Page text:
Arizona this week became the latest state to give community colleges the green light to offer four-year degrees. Twenty-four states now permit bachelor’s degree programs at community colleges, and others have expressed interest in the model’s potential to increase college access and help meet local workforce needs, Inside Higher Ed reports.
AZ bill prioritizes labor needs, affordability
Under Arizona’s legislation—which passed the state Senate 24-to-6 and was signed this week by Governor Doug Ducey—community colleges must ensure that their baccalaureate programs reflect local labor needs and do not duplicate existing offerings at state universities.
For example, the 10-campus Maricopa Community College said it is considering offering a degree in respiratory therapy among its new bachelor’s programs. Arizona hospitals increasingly require respiratory therapists to have a four-year degree, but none of the state’s universities offer that training.
The new bill also requires community college to cap the price of baccalaureate-level courses at 150 percent or less than the cost of their associate-level courses. At Maricopa, that would work out to around $3,000 per semester, maximum, for a bachelor’s degree program—around one-fourth to half of the cost of attending a state university, according to Steven R. Gonzales, interim chancellor of the Maricopa Community College District.
“With students leaving higher education with mounds of student debt, this would be an opportunity to have access to high-quality, affordable [education] and hopefully leave community college with little to no debt and a bachelor’s degree in hand,” Gonzales told Inside Higher Ed.
Some see competition, others see alternative to transfer hurdles
While proponents of community college baccalaureate pathways say the offerings increase affordability and create avenues to four-year degrees for underrepresented populations and far-flung communities, critics say the model could undermine public universities.
In Arizona, four-year institutions expressed concern that the new legislation does not require community colleges to collaborate with state universities in determining their baccalaureate offerings. Some two-year institutions such as Pima Community College have been vocal about their intent to continue their strong partnerships with state universities.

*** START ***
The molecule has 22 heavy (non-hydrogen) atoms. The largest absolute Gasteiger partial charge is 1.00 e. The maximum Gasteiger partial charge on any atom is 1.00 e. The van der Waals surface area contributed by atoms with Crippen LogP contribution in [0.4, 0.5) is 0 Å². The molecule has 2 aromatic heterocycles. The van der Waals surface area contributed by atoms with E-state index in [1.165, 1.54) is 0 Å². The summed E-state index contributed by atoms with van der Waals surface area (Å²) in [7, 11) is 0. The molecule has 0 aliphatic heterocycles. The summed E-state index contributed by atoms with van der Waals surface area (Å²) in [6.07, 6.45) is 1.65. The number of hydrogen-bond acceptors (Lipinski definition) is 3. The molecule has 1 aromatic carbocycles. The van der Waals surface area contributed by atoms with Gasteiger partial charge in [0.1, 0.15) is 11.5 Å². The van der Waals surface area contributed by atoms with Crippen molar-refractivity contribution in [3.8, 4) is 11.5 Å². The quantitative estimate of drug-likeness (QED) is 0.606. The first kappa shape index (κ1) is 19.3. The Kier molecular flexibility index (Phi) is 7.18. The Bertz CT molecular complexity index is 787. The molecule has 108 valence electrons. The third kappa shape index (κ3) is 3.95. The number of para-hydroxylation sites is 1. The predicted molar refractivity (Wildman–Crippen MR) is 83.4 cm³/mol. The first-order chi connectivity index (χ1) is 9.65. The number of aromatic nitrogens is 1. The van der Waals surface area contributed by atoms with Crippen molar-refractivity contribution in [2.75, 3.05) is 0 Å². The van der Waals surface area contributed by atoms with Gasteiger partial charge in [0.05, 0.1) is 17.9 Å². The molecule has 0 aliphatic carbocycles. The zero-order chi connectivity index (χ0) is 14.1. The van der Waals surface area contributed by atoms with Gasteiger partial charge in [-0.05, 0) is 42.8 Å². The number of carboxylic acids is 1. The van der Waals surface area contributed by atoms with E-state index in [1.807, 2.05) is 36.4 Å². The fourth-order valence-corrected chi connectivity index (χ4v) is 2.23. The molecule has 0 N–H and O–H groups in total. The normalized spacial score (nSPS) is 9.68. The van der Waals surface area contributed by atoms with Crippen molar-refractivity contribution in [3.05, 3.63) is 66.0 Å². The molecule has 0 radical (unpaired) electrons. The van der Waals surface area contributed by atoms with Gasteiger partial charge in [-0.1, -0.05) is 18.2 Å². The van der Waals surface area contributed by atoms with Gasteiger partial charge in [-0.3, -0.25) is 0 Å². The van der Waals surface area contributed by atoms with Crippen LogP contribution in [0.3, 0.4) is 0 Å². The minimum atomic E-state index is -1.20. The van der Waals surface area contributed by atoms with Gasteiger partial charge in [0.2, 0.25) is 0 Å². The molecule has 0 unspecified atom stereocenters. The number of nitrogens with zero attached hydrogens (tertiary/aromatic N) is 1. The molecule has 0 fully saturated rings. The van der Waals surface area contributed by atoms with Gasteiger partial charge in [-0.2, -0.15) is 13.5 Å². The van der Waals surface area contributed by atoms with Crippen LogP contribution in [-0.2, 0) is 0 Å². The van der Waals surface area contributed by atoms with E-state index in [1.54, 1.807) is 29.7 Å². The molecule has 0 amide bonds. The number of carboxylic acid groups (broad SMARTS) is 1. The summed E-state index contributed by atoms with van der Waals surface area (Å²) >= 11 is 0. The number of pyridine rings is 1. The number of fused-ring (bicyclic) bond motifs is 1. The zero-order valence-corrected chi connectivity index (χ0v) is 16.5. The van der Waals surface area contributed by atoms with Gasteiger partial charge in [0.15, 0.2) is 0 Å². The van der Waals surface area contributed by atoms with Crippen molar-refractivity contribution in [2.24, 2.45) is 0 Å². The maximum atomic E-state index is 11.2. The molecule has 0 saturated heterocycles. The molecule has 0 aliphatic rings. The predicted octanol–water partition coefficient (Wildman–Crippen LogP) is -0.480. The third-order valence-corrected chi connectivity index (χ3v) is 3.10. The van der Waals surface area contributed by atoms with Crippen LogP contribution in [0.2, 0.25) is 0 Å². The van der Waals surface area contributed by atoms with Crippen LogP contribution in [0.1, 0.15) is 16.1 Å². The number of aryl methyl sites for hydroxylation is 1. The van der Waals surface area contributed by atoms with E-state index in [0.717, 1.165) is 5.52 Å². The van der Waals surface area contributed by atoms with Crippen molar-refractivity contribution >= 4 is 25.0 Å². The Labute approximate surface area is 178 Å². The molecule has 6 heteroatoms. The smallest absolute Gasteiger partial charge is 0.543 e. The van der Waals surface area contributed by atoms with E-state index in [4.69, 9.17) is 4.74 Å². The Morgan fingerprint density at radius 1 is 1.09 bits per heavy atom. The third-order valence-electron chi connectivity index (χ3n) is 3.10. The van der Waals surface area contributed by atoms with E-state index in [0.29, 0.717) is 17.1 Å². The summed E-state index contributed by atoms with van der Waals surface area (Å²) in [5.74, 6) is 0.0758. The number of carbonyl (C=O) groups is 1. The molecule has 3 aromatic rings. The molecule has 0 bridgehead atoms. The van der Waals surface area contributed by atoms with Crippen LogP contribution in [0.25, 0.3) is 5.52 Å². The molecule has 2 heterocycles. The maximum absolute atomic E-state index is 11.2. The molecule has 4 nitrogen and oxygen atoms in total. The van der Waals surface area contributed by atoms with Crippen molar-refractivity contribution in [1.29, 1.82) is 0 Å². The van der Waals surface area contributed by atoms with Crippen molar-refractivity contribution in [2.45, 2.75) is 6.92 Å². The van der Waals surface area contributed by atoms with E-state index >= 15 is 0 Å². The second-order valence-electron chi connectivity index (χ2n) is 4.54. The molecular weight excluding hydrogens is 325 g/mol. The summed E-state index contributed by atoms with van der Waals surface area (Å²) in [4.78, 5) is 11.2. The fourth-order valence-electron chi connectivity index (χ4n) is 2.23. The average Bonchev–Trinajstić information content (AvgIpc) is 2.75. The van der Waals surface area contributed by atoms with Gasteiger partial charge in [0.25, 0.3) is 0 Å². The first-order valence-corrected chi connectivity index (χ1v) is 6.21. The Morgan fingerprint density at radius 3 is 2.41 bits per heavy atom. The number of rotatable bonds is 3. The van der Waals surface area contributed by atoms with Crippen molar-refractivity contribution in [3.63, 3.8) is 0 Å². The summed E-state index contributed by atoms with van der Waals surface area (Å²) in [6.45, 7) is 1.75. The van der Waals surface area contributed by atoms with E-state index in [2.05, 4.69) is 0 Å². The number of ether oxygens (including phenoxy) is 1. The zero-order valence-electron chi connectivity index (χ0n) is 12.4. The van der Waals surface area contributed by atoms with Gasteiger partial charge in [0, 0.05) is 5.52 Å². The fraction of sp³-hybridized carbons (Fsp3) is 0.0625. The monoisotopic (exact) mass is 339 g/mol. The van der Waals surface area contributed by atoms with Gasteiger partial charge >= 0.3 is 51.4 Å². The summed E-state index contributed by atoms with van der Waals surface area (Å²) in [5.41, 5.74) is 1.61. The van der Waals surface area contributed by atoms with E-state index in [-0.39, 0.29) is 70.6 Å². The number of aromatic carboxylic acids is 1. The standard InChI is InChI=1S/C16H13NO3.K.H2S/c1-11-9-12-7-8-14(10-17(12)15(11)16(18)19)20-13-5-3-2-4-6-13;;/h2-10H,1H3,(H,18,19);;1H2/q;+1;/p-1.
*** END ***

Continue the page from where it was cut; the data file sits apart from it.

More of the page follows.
Experts say that competition is unlikely, given that community colleges and four-year universities tend to attract different types of students. California, for instance, says it has not experienced any detrimental competition since it launched a 15-school community college baccalaureate pilot program in 2014.
Similar programs in Washington state and Florida have shown that community college bachelor’s degree programs tend to attract adult learners, working learners, student parents, low-income students, first-generation students, and students of color.
“The students who enroll in these programs are students who most likely would not have attended a four-year baccalaureate program,” said Debra Bragg, a fellow at the think tank New America. Rather, they are students who need to stay local or students for whom transferring would have proven too burdensome.
According to the Community College Research Center, most community college students say they want to earn a bachelor’s degree, but less than 20 percent actually do so within six years. “It’s those students that we’re worried about,” Bragg said. “Transfer is the hurdle that we create to get the baccalaureate, and unfortunately we do that to the students that have the least resources and are often the least prepared to make those transitions in their college-going experience.”
More states coming on board?
Angela Kersenbrock, president of the Community College Baccalaureate Association, says she expects to see more states start allowing community colleges to offer bachelor’s degrees in the coming years, as they work to meet attainment goals and recover from the pandemic.
“I’m hopeful we’ll have another big jump this year and next year,” she told EdSurge. “We’re getting a lot of calls from legislators wanting to talk about it. Everybody is very concerned about higher ed equity.”
Gonzales expressed similar hopes to Inside Higher Ed. “To suddenly say that everyone has an opportunity to pursue a four-year baccalaureate through an open-door institution should be something that should be celebrated across our state, across our country,” he said.